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by Octavio Paz

Proem Theme of Identity

Mixing it up, worshiping it, dissolving it, burying it—all things you might do with an Alka-Seltzer tablet or, in this case, what poetry does with identity. "Proem" shows how poetry can stretch and twist the self, and in the end is really a self-absorbed art. And the fact that this poem is about itself is just another nail in the coffin of selflessness.

Questions About Identity

  1. What can we learn about the poetic speaker's identity from the poem?
  2. What happens to identity when it comes to poetry, and how does this happen?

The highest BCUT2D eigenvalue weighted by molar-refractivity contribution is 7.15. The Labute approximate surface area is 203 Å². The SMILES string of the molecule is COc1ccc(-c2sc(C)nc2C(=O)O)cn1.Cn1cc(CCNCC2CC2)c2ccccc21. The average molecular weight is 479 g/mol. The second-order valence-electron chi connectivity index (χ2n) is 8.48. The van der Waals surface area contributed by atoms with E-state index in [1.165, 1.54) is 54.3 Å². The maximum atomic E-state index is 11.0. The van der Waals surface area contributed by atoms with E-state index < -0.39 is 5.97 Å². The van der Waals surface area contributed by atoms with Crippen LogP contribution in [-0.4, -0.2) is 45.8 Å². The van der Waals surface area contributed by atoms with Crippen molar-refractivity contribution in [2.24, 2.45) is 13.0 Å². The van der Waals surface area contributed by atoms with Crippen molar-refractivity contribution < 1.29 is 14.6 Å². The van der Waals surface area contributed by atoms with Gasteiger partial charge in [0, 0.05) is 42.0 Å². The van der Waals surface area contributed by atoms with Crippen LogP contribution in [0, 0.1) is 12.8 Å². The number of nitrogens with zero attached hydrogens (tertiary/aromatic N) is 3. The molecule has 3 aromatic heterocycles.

3. Is the poet made out to be an egomaniac, or rather someone with no ego at all? Or is there some way to be both in this poem? How can you tell?

Chew on This

Try on an opinion or two, start a debate, or play the devil’s advocate.

Mine, mine, mine. Gimme, gimme, gimme. Poetry, because it is a solitary activity for both poet and reader, is a selfish pursuit.

No, no. You're way off. Poetry, because of its roots in language and spoken word, is a collective activity that dissolves identity.

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